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Members of the United Auto Workers union appear to favor replacing many of their current leaders in an election that stemmed from a federal bribery and embezzlement scandal involving former union officials. Reform-minded candidates are leading in multiple key positions with about 73% of the vote in. Many challengers campaigned on rescinding concessions made to companies in previous contract talks. That could raise costs for General Motors, Ford and Stellantis, and almost inevitably will drive up already expensive auto prices. With tallies from six of nine UAW regions counted, incumbent President Ray Curry had a slight lead over international union official Shawn Fain. Curry had 38.6% of the vote to Fain's 38%. The race likely will go to a runoff.

Street protests that broke out in several Chinese cities over the weekend may have come as a surprise, but the ruling Communist Party has been preparing for this moment for years, decades even. Ever since the last major demonstrations culminated in the bloody military crackdown of 1989, China has been building an internal security force aimed at overwhelming, intimidating, imprisoning and silencing all challenges. By most estimates, China spends more on internal security than on national defense. This includes police, paramilitary troops and internet spies that have honed their skills against minority rights activists, pro-democracy advocates and independent labor organizers. That's what faces anyone daring to protest China's severe anti-COVID-19 measures.

Tesla has delivered its first electric semis to PepsiCo more than three years after Elon Musk said the company would start making the trucks. The Austin, Texas, company made the deliveries at a factory near Reno, Nevada. The event was livestreamed on Twitter, which Musk now owns. Musk drove one of three Tesla Semis in front of a crowd inside the factory. One was white, one was painted with a Pepsi logo, and another with Frito-Lay colors. Musk has said the truck has a range per charge of 500 miles (800 kilometers) when pulling an 82,000-pound (37,000 kilo) load.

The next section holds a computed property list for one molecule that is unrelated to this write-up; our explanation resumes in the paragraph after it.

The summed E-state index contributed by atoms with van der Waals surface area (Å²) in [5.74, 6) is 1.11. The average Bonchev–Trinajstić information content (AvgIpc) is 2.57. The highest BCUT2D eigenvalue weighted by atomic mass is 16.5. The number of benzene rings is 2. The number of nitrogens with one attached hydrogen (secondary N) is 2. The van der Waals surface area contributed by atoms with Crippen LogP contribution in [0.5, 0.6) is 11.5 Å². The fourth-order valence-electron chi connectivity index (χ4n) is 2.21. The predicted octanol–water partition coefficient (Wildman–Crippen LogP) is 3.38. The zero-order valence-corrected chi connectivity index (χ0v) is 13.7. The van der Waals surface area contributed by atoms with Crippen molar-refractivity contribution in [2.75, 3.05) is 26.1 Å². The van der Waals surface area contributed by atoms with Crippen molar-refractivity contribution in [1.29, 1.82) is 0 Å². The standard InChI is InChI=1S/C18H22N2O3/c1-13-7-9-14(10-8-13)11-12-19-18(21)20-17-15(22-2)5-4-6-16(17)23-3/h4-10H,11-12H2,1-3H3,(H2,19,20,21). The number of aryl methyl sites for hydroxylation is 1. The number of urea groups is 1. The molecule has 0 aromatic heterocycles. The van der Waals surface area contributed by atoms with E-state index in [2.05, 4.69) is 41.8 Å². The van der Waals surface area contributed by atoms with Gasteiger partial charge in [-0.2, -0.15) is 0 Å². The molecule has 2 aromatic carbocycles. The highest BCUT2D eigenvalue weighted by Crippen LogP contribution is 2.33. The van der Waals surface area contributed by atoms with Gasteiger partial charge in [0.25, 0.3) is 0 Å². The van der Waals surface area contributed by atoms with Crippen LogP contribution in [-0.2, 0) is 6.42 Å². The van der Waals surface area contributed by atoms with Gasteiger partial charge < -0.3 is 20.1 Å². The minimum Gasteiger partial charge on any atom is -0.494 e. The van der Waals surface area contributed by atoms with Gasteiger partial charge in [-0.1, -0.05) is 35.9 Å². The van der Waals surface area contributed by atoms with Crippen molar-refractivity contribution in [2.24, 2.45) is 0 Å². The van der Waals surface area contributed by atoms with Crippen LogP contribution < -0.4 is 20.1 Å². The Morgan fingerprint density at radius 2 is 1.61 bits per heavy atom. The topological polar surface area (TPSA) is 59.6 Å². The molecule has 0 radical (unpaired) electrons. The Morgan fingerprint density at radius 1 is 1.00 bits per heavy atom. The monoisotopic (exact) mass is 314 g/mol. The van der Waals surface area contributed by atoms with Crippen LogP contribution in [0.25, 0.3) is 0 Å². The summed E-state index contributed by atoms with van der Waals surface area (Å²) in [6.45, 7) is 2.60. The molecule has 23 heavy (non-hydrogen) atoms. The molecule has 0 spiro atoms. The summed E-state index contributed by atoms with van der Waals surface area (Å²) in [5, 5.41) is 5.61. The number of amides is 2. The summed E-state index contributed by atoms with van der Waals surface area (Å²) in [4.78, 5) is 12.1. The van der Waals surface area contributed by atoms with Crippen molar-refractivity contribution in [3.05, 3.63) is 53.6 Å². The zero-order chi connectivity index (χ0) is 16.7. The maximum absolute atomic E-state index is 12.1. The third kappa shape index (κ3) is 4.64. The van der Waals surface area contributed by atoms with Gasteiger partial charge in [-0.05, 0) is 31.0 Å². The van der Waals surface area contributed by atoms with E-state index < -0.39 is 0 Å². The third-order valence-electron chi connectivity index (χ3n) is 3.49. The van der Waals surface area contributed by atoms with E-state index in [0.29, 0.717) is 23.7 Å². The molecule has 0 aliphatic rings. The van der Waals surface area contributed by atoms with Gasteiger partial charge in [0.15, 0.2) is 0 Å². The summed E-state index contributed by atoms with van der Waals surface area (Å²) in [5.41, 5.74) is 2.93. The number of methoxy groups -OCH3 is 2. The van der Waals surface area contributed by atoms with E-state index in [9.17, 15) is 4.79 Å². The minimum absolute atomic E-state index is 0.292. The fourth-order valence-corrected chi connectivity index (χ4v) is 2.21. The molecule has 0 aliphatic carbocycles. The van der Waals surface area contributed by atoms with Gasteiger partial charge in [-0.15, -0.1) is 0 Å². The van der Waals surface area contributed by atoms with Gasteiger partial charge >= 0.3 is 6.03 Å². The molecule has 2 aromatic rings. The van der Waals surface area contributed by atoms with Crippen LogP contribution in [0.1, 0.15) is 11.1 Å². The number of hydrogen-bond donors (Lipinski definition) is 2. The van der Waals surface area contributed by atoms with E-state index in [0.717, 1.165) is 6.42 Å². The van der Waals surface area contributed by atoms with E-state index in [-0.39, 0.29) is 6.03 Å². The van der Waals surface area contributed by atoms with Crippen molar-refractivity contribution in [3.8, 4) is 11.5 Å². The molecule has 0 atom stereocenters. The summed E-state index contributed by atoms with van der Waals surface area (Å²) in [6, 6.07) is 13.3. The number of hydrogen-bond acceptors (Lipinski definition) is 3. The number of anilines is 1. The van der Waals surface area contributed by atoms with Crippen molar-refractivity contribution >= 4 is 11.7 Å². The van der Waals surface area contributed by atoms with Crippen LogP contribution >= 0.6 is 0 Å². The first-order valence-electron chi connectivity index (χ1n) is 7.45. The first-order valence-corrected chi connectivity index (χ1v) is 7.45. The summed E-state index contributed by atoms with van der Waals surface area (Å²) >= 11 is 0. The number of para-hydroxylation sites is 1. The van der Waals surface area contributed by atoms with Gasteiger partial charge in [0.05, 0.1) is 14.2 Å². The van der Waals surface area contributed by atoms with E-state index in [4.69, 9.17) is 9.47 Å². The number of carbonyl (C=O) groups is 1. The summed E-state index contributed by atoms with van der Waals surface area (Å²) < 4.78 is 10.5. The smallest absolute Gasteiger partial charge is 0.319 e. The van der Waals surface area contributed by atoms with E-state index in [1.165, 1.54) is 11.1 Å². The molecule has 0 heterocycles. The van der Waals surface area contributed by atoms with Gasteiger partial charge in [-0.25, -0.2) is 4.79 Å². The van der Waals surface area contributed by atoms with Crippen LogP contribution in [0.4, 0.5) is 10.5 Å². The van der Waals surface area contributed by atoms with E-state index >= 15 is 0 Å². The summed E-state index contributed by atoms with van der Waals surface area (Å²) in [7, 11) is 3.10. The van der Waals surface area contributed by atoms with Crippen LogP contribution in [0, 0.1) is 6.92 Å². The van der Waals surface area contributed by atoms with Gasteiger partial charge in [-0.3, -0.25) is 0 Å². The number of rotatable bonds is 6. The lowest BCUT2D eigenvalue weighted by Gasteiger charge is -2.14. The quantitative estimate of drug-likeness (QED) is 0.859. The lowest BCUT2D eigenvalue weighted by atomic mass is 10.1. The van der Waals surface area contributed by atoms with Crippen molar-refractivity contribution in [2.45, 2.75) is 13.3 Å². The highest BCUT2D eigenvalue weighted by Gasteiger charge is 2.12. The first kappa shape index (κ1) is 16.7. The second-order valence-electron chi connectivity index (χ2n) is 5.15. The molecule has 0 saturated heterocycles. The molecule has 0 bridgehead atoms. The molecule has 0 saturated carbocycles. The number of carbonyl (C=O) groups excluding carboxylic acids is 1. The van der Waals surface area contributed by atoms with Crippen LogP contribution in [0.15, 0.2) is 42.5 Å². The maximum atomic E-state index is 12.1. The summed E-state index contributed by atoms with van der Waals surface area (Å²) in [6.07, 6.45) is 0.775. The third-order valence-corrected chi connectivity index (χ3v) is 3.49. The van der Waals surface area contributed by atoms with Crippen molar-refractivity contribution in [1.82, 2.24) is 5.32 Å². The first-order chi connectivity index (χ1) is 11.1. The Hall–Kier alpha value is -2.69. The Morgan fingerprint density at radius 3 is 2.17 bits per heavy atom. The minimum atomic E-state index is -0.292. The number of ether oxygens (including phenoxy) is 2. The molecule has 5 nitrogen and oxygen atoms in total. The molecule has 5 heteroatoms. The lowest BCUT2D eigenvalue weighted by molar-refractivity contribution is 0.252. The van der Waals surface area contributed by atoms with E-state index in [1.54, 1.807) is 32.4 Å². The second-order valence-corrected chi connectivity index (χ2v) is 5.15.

President Joe Biden's first White House state dinner is drawing big names from the worlds of entertainment, politics, business and fashion to celebrate French President Emmanuel Macron. The official guest list includes late-night TV talk-show host Stephen Colbert, “Good Morning America” anchor Robin Roberts, actors Jennifer Garner, Ariana DeBose and Julia Louis-Dreyfus, and singer John Legend and his wife, Chrissy Teigen. Outgoing House Speaker Nancy Pelosi was there, as was House Republican leader Kevin McCarthy, who hopes to succeed Pelosi. The 338 guests passed through a White House decorated for the holidays. Trolleys took them to a heated party tent on the South Lawn.

RICHMOND, Va. (AP) _ These Virginia lotteries were drawn Thursday:

Legislation to avert a freight rail strike in the United States is headed to President Joe Biden's desk. A bill to avoid the strike won final approval Thursday, clearing the Senate in a bipartisan vote. The bill will bind rail companies and workers to a proposed settlement that was reached between the rail companies and union leaders in September. That settlement had been rejected by four of the 12 unions involved, creating the possibility of a strike. The Senate vote was 80-15 and came one day after the House voted to impose the agreement. Biden has vowed to sign it quickly.

Family members of three tourists who died while staying at an Airbnb in Mexico City, apparently of carbon monoxide poisoning, are urging the short-term rental company to require detectors in properties it lists. Jennifer Marshall is the mother of Jordan Marshall, one of the travelers. She tells reporters the hope is to pressure Airbnb to mandate and regulate carbon monoxide devices. She says the campaign is also a way to help honor their children. Airbnb says it has suspended the listing where the bodies were found and canceled upcoming reservations pending investigation. It notes that it operates a global program making free smoke and carbon monoxide detectors available to hosts.

A lawyer for environmental groups suing the Tennessee Valley Authority argues distributors have signed onto what amount to “never-ending” contracts that unfairly tie them to power generated by the nation’s largest public utility. Southern Environmental Law Center lawyer Amanda Garcia made the argument in Memphis federal court. TVA says three environmental groups have no standing to sue after TVA reached long-term agreements with many local power distributors in its seven-state region. The lawsuit alleges the deals will deprive distributors and ratepayers of the opportunity to renegotiate with TVA to obtain cheaper, cleaner electricity.


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